Nigeria is attempting to improve food safety with a range of training materials.
The Federal Ministry of Health launched a unified food safety training manual for capacity building of food vendors, handlers, manufacturers and personnel in the food supply chain in the country.
The aim is to address gaps and strengthen the food safety system at the federal, state and local government area levels, to develop a safe and reliable food supply chain from farm-to-table and prevent foodborne illness.
Minister of Health, Osagie Ehanire, said: “Food safety and hygiene is critical for achieving primary health care as it constitutes one of the major pillars of disease prevention and health promotion.”
Ehanire added the food safety training manual was developed by stakeholders in Nigeria and would be of value in training farmers, food processors, marketers, and vendors on the need to ensure that food sold, marketed, and consumed meets national and international standards.
Foodborne diseases are caused by contamination of food and occur at any stage of the farm-to-fork chain. They can result from environmental contamination including pollution in water, soil or air, as well as unsafe food storage and processing.
WHO figures published in 2015 found foodborne hazards are responsible for 137,000 deaths and 91 million illnesses in Africa every year.
“The launching of the manuals is quite timely, given that the weaknesses and vulnerabilities in food production and control systems highlighted by the COVID-19 pandemic,” said Edwin Isotu Edeh, national consultant for public health and environment, speaking on behalf of the World Health Organization (WHO) Nigeria country representative.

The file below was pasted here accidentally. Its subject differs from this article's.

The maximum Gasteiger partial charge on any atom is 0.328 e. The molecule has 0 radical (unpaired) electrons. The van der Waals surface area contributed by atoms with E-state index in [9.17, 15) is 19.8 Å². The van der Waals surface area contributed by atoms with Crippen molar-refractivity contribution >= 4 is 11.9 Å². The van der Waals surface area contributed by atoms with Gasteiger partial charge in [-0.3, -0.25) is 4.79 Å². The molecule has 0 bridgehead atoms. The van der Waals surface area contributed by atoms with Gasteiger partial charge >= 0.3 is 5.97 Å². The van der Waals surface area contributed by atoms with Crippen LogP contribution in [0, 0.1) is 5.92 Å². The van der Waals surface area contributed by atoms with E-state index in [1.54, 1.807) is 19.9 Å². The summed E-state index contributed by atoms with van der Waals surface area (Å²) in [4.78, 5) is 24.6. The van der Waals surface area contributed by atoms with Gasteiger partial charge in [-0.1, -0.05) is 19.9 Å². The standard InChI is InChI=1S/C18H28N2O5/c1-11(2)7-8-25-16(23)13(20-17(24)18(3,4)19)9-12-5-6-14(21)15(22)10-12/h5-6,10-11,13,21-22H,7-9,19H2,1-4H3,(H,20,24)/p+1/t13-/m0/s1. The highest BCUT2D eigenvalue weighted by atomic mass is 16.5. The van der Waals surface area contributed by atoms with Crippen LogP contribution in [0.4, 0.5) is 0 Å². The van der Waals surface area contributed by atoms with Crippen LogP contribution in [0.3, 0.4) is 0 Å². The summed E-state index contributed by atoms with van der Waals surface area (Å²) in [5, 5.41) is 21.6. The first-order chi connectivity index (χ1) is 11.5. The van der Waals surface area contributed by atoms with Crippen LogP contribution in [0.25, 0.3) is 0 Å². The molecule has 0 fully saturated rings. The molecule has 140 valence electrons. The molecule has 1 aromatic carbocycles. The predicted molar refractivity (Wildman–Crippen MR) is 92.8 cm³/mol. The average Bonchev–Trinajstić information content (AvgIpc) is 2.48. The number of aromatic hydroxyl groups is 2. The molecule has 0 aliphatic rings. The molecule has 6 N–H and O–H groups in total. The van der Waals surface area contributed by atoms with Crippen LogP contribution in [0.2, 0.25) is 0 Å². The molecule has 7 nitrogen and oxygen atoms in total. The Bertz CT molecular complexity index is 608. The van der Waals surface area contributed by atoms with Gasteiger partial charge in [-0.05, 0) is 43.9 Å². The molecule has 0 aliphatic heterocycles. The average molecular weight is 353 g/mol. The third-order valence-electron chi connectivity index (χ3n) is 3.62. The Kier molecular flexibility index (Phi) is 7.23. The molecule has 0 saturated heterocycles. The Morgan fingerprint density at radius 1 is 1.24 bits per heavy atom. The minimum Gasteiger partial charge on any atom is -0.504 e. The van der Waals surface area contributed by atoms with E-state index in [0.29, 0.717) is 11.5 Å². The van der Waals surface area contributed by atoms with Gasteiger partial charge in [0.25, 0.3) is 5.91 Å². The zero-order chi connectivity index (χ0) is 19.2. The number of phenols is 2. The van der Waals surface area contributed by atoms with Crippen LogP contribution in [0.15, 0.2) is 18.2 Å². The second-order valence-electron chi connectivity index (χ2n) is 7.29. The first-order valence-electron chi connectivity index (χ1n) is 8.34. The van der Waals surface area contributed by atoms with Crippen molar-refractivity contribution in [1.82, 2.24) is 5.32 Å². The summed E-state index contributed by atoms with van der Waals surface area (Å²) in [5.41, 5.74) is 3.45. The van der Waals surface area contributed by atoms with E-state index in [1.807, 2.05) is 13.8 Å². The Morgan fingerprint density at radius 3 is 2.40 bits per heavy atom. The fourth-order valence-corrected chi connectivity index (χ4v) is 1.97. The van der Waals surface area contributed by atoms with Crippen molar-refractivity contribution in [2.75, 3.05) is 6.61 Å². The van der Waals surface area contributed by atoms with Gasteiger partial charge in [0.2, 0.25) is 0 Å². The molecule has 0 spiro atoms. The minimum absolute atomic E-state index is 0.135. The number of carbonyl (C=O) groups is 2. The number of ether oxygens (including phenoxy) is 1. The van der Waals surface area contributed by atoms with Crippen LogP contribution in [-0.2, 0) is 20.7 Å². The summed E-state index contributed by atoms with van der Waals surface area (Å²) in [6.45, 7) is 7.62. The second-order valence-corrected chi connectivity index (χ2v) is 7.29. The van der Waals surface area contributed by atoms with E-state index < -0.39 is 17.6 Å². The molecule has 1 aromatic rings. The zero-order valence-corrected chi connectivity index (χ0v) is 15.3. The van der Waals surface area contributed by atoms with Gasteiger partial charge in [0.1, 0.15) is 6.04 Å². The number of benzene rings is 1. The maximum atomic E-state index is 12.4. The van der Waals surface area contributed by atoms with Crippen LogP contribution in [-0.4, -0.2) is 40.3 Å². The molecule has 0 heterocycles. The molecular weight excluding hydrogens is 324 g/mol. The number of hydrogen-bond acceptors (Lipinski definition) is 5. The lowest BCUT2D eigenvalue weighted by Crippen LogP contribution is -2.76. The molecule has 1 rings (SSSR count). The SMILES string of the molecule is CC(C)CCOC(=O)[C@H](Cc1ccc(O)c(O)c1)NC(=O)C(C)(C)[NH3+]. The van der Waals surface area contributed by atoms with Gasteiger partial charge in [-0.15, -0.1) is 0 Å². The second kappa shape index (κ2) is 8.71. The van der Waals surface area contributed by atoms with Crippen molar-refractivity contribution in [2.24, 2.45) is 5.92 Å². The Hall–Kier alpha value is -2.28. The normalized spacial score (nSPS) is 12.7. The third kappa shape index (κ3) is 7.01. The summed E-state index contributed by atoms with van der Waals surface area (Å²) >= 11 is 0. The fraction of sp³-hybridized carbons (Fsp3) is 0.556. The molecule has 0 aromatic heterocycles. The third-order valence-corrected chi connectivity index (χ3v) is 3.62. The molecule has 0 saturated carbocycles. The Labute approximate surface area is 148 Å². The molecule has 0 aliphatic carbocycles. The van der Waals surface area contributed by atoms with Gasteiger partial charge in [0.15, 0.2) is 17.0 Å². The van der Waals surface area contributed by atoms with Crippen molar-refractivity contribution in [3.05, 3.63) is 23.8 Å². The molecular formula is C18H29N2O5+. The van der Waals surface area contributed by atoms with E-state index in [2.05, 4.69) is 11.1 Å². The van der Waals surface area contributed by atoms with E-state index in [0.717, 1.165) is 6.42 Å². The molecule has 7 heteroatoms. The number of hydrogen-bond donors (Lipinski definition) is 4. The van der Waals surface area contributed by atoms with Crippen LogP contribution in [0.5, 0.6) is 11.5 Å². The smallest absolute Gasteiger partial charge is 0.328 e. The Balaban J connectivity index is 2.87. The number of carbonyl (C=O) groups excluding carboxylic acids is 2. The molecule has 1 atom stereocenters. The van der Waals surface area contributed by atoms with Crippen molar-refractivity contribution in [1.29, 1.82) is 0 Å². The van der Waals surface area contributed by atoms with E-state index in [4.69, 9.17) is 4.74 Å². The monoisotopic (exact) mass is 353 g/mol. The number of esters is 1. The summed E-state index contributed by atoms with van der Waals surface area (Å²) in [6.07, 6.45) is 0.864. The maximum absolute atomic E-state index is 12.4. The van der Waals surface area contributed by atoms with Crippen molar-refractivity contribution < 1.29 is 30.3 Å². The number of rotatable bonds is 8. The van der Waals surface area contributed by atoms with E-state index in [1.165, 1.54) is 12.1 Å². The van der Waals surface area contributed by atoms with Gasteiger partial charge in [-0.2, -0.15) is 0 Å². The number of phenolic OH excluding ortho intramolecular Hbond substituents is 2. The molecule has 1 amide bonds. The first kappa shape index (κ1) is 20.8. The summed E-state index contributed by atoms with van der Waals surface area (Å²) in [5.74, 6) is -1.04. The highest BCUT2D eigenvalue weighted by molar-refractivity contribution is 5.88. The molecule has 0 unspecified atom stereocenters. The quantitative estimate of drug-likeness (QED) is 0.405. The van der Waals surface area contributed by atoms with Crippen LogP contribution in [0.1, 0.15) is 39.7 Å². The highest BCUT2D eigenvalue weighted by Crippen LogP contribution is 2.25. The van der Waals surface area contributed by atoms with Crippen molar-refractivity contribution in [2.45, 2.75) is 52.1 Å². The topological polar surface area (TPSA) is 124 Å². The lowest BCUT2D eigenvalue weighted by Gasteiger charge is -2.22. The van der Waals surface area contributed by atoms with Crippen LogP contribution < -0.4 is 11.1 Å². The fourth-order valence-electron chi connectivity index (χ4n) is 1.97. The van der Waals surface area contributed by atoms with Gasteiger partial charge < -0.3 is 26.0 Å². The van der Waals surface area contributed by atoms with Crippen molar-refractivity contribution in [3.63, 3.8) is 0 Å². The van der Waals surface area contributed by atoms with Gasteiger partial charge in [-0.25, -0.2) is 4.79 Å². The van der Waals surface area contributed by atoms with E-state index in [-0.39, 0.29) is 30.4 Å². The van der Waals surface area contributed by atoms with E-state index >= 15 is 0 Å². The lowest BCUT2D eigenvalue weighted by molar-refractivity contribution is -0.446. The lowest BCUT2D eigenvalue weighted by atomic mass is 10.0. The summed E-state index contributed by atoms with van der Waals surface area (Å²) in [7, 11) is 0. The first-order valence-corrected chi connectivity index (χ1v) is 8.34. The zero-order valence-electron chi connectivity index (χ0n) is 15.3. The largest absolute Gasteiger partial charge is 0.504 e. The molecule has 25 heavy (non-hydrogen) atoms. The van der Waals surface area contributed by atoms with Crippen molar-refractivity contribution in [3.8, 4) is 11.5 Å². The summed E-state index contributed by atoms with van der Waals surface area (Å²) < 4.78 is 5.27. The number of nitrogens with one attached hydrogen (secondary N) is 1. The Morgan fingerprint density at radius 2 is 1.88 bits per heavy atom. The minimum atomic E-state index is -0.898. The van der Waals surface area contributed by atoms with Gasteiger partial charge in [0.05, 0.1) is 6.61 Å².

“Taking into account the global burden of foodborne diseases, which affect individuals of all ages, in particular children under 5 and persons living in developing nations, it becomes imperative to equip food handlers and service providers along the food supply chain with essential food safety knowledge and skills to promote food hygiene and prevent food related hazards at critical control points.”
WHO is working with the federal and state ministries of health and other regulatory agencies to advocate for integrating food safety into national policies and programs. The agency is also supporting Nigeria to ensure the manuals are disseminated across the nation and used to train food handlers at all levels.
FAO and Korea partner on AMR
Meanwhile, the Food and Agriculture Organization of the United Nations (FAO) and the Republic of Korea are to work together on foodborne antimicrobial resistance (AMR).
The Republic of Korea, through its Ministry of Food and Drug Safety (MFDS), will provide $10 million to help implement and monitor Codex Alimentarius food standards to contain and reduce AMR. The first project will focus on using Codex standards on foodborne AMR in Cambodia, Mongolia, Pakistan, Nepal, Bolivia and Colombia.
Beth Bechdol, FAO deputy director general, said: “The COVID-19 pandemic has shown us how important it is to boost international food safety standards to ensure our food keeps traveling safely across borders, safeguarding food and nutritional security.”
Jinseok Kim, vice minister of the MFDS, said global collaboration was needed to overcome difficulties related to the pandemic.
“It is our responsibility to support other countries, and the most effective way to do this is through FAO, the key player in food safety in the UN. It is essential to continue to move forward, and as of today Korea would like to play a leading role in world food safety,” Kim said.
Improved monitoring of AMR in agri-food systems can provide early warning of emerging threats and insight for potential control measures.
Antimicrobial resistant microorganisms claim the lives of about 700,000 people each year — a number that continues to grow, said Jeffrey LeJeune, FAO food safety officer.
“If we fail to act, food production will decline and it is estimated that by the year 2050, antimicrobial resistant infections will kill more than 10 million people each year. These impacts will be felt the most in low and middle-income countries of the world where food insecurity is already problematic and health care systems are the weakest,” he said.
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